Jaguars plan on getting Denard Robinson 10-15 touches per game

Denard Robinson could be a key part of the Jaguars' offense

5/8/13 in NFL   |   Matthew_Shovlin   |   735 respect

Denard Robinson - who spent his college years playing quarterback for the University of Michigan - was certainly one of the more interesting prospects in the 2013 NFL Draft. Despite the fact that no scouts believed he had the skill set to play quarterback in the pros, Robinson possesses rare athletic ability that drew the interest of NFL teams. Though he had to wait until the fifth round to hear his name called, Robinson was eventually selected by the Jacksonville Jaguars with the 135th overall pick.

How the Jaguars would use Robinson remained a question once the draft had concluded. Everyone knows he won't be a quarterback, but what is the best way to utilize his open field ability? Robinson gave wide receiver a try at the Senior Bowl, but struggled mightily in the attempted transition. Former Cowboys VP of player personnel Gil Brandt said he would draft Robinson and convert him to cornerback. What the Jaguars have settled on, however, appears to be a versatile running back position.
Blog Photo - Jaguars plan on getting Denard Robinson 10-15 touches per game
The Jaguars have referred to Robinson as a running back on their team's website, and he lined up at both running back and receiver during rookie minicamp, where he was reportedly impressive at both positions.

Despite playing strictly quarterback during his time at Michigan, the Jaguars apparently expect Robinson to make an immediate impact in his new role. General manager David Caldwell said in a radio interview on Tuesday that the plan is to get Robinson 10-15 touches per game. While that number may be a bit ambitious (especially if Maurice Jones-Drew returns fully healthy from foot surgery), Caldwell's comment is a testament to how the team feels about Robinson's ability.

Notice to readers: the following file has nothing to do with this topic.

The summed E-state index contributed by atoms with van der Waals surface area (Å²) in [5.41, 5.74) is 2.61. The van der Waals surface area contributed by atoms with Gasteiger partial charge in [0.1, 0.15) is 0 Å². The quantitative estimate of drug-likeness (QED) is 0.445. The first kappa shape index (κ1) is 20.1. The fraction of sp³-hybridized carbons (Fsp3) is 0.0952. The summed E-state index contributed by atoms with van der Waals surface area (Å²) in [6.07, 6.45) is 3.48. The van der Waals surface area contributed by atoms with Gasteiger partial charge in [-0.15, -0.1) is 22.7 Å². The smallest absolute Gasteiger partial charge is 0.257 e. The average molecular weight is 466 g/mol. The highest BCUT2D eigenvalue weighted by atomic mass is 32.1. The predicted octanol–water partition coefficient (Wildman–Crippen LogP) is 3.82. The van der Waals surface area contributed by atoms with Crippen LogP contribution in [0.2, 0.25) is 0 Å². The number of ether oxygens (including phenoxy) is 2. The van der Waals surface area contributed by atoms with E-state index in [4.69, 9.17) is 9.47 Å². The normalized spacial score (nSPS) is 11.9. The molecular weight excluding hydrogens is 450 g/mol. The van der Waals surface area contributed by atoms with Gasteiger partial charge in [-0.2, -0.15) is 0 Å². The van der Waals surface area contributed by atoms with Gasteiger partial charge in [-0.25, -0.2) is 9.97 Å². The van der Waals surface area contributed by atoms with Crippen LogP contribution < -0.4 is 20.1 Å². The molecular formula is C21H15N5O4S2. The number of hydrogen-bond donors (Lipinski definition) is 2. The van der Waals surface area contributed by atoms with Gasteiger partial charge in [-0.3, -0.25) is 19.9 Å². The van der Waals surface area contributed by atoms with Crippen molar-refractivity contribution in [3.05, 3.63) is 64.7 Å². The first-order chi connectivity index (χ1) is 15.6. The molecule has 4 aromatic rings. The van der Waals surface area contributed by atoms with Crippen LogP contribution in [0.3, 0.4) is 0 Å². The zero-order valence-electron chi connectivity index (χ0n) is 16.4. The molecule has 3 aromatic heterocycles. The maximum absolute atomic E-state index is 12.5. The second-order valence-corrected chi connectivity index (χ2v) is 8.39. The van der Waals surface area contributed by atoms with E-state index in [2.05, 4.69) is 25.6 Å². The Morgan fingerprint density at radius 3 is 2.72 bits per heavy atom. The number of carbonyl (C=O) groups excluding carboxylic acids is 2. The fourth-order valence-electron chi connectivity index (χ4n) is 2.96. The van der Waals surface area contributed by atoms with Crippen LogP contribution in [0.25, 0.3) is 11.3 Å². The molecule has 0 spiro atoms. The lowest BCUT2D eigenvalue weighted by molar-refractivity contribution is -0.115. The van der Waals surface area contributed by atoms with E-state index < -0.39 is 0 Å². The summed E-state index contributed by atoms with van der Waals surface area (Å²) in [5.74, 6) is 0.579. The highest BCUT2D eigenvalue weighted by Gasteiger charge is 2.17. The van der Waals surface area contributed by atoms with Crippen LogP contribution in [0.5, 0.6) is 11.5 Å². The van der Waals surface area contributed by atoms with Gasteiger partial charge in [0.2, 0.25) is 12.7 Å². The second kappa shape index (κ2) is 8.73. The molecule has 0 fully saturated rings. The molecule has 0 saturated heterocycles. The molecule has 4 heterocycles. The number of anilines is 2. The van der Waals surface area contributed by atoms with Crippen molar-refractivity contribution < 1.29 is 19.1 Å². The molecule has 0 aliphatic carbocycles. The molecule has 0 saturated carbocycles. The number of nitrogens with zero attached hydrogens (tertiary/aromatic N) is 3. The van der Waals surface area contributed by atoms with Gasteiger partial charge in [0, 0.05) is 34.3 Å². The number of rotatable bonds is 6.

His primary role will likely be as the change-of-pace back behind Jones-Drew, but the Jaguars also hope to stick Robinson in the slot once in a while. Caldwell said that, in addition to the 10-15 touches, they would like to have him return kicks.

In my opinion, Robinson will find his greatest success when the team is able to get him in open space. At Michigan, Robinson often had his best runs when he had room to move around, and could set up blockers and weave through the defense. He was not as much of a "hit the hole hard" type runner. As a result, I expect the Jaguars to use him on a lot of outside running plays, screen passes out of the backfield, and short routes out of the slot (bubble screens, as well as bench and drag routes). His skill set also bodes well for his success in the return game. The Jaguars obviously hope that he can develop some inside running ability as well, but that is likely to take some more time.

As far as fifth-round draft picks go, it seems like Robinson will have a real chance to make the biggest impact of this year's rookies. Considering Jones-Drew is coming off a serious foot injury, Robinson may be worth grabbing as a flier in the final rounds of fantasy drafts, particularly for those who roll the dice on MJD early on. Robinson will also be an intriguing prospect in dynasty leagues.

A lot of people are curious as to how Robinson will fare in the NFL, and it appears that we will find out early on in his career. If the Jaguars use him in a way that best utilizes his skill set, I think he has a solid chance to become a viable contributor in the NFL.
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